How Denmark Inspires

Tycho Brahe: Denmark’s Legendary Astronomer, Nobleman + Man of Mystery

By Sidsel Overgaard

Just about halfway between Denmark’s Viking past and its decidedly civilized present, lived a man named Tycho Brahe. Perhaps you’ve heard his name before, this astronomer whose meticulous observations helped lead to a modern understanding of the solar system. Despite the vast amount of empirical data he left behind, Tycho Brahe’s tantalizingly eccentric life left him with a legacy tangled in a web of fact and fiction.

One of the people most qualified to untangle that web is Jens Vellev, a Danish archaeologist who led the (second) exhumation of Tycho’s body in 2010. We put him to the test with a few of the most rampant Tycho Brahe legends.


True or false: Tycho lost his nose in a dual, allegedly over a math equation, and tried to hide the evidence with a silver prosthetic?

True (mostly). “The old reports say his nose was made of silver and gold. And that would be lovely –a very expensive nose!” says Vellev. “But we sent a little piece of his skull to be analyzed and from that we could see that the nose was actually made… of brass.”

True or false: Tycho had an affair with the queen of Denmark, which caused a falling out with her son, King Christian IV (and according to one theory, may have inspired the story of Hamlet).

“Totally, raving mad. Crazy,” is Vellev’s firm answer to that one. However, it is true that Tycho spent the final years of his life in Prague, due to some sort of disagreement with the Danish King. But Vellev says that despite this perceived injustice, Tycho remained deeply connected to his homeland, signing letters and books, “Tycho Brahe, the Dane.”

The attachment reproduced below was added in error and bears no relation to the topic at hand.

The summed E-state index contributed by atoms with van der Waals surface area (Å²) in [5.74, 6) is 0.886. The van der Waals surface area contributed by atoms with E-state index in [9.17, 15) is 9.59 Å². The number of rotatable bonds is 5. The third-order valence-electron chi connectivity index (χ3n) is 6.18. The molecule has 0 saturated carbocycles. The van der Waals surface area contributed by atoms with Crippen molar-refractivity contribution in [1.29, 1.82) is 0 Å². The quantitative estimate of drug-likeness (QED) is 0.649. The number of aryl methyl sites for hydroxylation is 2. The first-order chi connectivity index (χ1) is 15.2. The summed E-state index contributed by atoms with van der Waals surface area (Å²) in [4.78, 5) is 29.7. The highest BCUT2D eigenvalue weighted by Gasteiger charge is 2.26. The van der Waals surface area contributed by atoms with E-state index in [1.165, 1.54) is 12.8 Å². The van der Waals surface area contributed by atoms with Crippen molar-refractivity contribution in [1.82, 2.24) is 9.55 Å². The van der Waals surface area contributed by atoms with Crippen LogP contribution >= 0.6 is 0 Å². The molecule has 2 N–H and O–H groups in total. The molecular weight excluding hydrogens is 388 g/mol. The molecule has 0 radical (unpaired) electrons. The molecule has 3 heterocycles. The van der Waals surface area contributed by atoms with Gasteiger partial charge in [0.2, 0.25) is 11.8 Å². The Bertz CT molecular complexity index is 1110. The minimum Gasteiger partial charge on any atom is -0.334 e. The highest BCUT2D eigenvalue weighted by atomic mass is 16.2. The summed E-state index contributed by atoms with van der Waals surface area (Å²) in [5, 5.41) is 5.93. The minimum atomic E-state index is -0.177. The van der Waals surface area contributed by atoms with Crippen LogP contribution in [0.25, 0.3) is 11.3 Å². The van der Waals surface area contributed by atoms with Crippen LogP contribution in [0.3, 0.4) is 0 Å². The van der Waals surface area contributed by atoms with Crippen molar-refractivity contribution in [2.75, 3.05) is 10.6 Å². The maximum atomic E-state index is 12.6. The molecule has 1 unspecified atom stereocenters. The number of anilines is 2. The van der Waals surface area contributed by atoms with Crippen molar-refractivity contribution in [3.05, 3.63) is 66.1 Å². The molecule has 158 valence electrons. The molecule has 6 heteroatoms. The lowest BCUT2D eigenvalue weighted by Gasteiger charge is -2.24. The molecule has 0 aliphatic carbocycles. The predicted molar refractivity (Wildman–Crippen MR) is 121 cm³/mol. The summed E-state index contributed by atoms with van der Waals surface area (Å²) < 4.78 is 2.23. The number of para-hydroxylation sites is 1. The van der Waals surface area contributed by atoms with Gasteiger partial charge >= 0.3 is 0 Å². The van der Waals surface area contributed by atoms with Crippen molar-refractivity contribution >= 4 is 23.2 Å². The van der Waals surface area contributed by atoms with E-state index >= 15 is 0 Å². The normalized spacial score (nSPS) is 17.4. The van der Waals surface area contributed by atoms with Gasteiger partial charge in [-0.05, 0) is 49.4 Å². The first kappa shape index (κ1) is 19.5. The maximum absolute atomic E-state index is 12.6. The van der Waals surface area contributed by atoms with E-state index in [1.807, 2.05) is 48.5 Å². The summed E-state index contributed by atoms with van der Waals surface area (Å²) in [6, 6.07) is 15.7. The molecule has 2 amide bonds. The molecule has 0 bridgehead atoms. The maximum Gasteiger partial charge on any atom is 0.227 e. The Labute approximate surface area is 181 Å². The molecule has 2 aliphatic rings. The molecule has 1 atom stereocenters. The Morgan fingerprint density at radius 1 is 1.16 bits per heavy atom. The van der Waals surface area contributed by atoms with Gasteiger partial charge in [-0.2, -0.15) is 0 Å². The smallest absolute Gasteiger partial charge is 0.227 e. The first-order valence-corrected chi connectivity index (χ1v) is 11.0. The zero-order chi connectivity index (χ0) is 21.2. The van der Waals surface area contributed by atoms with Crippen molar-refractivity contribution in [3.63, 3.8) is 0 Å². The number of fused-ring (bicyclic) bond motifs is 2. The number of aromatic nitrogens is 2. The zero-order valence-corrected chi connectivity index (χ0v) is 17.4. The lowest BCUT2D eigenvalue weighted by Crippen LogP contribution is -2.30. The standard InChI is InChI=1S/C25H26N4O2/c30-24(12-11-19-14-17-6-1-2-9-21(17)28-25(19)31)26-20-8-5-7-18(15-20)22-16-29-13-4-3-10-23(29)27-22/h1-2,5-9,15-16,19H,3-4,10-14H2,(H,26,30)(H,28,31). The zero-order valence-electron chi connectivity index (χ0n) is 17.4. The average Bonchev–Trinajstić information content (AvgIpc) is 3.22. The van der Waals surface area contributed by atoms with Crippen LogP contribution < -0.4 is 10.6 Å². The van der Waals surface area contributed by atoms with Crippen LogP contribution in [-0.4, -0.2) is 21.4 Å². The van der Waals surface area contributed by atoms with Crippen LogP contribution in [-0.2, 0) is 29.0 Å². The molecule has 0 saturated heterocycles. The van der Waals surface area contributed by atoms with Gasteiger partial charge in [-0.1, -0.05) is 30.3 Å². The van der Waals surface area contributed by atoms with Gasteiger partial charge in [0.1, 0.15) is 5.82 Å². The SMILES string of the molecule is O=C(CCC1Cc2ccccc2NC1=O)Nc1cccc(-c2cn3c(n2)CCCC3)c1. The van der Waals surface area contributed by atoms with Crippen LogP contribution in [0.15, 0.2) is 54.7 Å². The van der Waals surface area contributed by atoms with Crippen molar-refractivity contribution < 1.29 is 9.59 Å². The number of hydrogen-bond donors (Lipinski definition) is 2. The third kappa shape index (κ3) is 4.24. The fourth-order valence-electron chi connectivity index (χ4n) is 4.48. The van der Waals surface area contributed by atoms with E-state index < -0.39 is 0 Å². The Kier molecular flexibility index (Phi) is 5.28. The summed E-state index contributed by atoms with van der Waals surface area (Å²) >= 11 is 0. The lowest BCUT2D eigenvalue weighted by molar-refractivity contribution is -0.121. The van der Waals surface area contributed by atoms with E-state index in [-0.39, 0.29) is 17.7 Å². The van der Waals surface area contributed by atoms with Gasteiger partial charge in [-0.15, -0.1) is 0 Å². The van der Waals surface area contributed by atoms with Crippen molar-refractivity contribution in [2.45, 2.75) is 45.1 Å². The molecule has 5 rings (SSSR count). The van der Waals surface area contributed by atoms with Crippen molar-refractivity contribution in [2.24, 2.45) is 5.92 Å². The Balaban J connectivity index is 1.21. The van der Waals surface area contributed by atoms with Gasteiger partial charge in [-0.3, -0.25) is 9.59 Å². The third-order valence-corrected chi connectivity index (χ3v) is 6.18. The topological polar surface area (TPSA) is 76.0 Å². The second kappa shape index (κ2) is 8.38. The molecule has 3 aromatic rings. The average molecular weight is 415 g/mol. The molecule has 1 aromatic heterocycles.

True or false: Tycho once owned a pet moose, who died after getting drunk and falling down the stairs. He also employed a supposedly clairvoyant dwarf who sat at his feet during mealtimes and made predictions about the future.

True and true. 

True or false: Tycho actually died from a mercury overdose, poisoned by his jealous colleague, Johannes Kepler.

False. While hair retrieved during the first exhumation in 1901 did reveal high levels of mercury leading to much speculation, more rigorous testing after the second exhumation showed that Tycho did not have enough mercury (or any other poison) in his body to kill him.


So what did kill this legendary Dane? “We don’t know,” admits Vellev, which means the life and death of Tycho Brahe remains one of Denmark’s great mysteries.